Paul S. Miller, an internationally renowned expert in disability and employment discrimination law, died in late October 2010. Upon graduation from Harvard Law School in 1986, Mr. Miller, who had dwarfism, received rejection letters from 40 law firms before he was eventually hired. By 1990, he was director of litigation for the disability rights law center at Loyola Law School in Los Angeles, which led to a position as liaison to disability organizations for two U.S. presidents, Bill Clinton and Barack Obama. The Henry M. Jackson Professor of Law for the University of Washington in Seattle, Mr. Miller was also, until 2009, director of the university's disabilities studies program. In addition, for 10 years before joining that school's faculty in 2004, he was a commissioner of the federal Equal Employment Opportunity Commission. For more information, contact: University of Washington School of Law, William H. Gates Hall, Box 353020, Seattle, WA 98195; web site: <www.law.washington.edu/directory/Profile.aspx?ID=148>.
Geraldine T. Scholl, a former board member and trustee emeritus of AFB, also died in late October 2010. In 1985, Dr. Scholl was awarded the Migel Medal for her outstanding professional contributions to the field of visual impairment. She was a prolific author of books and articles, including the seminal publication Foundations of Education for Blind and Visually Handicapped Children and Youth: Theory and Practice, first published by AFB in 1986 and updated several times since then. Dr. Scholl earned a bachelor's degree from Marygrove College in 1941. While there, she joined the Braille Guild, which led to her life-long commitment to the education of blind children and a year at Perkins School for the Blind in Boston, where she learned to teach deaf-blind children. She earned a master's degree in education from Wayne University in Detroit in 1948, and also worked at the Michigan School for the Blind in Lansing--first as a teacher, then as the principal of its elementary school. After earning a doctorate from the University of Michigan in 1960, she was appointed assistant professor of education in 1962. She was promoted to professor for its Special Education Program in 1969. She also traveled extensively for the Department of Health, Education, and Welfare while studying the education of children and youths with visual impairments.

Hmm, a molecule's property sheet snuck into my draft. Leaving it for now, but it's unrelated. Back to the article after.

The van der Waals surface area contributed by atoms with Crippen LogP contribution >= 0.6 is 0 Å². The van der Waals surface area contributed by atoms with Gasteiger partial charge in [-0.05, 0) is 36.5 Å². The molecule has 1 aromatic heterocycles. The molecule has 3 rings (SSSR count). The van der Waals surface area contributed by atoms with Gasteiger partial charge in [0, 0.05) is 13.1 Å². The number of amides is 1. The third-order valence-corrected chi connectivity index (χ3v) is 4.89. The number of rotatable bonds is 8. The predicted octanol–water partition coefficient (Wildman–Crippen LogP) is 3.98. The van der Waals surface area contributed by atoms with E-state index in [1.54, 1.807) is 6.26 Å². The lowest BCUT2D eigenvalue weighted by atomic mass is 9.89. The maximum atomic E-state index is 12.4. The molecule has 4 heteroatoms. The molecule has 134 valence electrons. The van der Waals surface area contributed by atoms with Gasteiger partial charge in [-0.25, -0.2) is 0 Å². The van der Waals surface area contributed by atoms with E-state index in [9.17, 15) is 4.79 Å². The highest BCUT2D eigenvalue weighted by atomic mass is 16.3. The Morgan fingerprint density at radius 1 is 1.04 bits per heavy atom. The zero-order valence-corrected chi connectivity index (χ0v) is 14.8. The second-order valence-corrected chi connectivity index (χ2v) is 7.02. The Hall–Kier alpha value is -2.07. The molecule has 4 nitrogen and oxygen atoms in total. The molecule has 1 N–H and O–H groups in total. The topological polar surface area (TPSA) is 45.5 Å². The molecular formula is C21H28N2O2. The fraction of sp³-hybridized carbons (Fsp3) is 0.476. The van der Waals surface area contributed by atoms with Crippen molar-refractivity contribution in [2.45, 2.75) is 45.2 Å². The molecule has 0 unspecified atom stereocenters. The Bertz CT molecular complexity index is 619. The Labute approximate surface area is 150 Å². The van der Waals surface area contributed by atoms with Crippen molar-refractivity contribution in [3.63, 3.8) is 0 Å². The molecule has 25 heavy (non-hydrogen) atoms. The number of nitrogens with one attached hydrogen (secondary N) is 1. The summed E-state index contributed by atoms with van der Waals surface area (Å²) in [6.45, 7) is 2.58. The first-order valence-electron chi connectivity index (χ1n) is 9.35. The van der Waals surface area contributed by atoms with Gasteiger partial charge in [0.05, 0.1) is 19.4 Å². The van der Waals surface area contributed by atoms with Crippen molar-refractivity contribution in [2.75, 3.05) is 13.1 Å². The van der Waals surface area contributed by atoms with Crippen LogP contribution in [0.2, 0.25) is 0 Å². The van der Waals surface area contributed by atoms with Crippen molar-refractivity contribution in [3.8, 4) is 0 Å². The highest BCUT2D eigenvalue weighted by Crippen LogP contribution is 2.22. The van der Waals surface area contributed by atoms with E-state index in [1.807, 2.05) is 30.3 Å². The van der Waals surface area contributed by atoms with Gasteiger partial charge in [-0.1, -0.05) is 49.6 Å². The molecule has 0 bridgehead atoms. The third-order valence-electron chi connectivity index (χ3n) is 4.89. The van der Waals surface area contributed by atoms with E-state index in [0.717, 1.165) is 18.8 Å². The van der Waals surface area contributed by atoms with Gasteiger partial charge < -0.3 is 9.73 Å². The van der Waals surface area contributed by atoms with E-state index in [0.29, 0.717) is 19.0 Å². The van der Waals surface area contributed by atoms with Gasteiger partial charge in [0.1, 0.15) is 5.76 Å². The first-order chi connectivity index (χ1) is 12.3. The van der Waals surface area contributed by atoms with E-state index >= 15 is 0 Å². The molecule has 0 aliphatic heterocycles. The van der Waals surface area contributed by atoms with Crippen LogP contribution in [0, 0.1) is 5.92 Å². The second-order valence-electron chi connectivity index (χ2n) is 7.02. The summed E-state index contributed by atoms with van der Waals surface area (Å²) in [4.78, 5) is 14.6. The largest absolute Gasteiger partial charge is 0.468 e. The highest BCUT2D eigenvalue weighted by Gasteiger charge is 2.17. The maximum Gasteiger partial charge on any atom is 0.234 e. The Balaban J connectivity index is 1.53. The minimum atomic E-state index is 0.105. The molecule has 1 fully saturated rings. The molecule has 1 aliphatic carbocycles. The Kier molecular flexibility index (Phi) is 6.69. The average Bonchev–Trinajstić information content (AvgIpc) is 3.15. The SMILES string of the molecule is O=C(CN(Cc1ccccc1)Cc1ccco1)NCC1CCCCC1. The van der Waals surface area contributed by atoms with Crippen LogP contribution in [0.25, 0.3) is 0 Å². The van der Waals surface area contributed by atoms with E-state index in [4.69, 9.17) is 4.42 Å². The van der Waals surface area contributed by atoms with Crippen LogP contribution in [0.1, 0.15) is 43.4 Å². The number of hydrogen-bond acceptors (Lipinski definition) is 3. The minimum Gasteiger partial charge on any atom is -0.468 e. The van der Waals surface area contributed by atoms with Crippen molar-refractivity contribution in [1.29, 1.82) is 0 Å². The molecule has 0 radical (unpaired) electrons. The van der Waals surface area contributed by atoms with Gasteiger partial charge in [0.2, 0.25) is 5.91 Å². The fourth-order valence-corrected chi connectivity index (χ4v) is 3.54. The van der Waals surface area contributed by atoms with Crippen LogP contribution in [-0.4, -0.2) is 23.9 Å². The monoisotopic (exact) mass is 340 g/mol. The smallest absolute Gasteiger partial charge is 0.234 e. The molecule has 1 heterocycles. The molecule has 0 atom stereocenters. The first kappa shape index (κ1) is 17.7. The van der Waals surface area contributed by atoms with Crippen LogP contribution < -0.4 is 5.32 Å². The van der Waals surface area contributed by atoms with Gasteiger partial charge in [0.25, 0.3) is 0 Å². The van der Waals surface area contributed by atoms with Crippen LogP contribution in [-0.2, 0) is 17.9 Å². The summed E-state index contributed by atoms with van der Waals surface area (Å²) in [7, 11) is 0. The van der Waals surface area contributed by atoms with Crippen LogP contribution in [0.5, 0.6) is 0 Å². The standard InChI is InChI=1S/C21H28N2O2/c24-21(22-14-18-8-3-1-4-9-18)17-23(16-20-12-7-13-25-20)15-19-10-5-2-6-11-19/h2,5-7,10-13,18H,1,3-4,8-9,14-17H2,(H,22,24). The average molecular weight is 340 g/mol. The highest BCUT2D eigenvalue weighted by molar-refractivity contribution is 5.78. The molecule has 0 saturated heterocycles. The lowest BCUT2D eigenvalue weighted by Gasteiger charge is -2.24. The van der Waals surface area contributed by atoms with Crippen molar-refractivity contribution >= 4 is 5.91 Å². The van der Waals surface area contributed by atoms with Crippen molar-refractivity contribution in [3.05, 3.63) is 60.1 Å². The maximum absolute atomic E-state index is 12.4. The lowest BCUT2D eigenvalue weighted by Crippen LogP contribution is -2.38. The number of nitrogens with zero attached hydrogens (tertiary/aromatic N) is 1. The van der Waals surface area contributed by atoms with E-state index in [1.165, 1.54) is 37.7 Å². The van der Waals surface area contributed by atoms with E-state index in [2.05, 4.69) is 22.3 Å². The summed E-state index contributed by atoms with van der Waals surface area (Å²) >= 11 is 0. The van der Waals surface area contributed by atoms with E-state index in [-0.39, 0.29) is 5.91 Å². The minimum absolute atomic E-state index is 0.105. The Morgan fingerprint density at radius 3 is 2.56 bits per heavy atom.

JVIB invites readers to submit information for possible publication in a future edition of From the Field to Rebecca Burrichter, senior editor, JVIB, AFB Press, American Foundation for the Blind, 2 Penn Plaza, Suite 1102, New York, NY 10121; fax: 917-210-3979; e-mail: <firstname.lastname@example.org>. For additional details on how to submit information for this From the Field column, as well as News, Calendar, Comments, Letters to the Editor, in addition to articles for peer review, visit <www.afb.org/jvib_guidelines.asp>.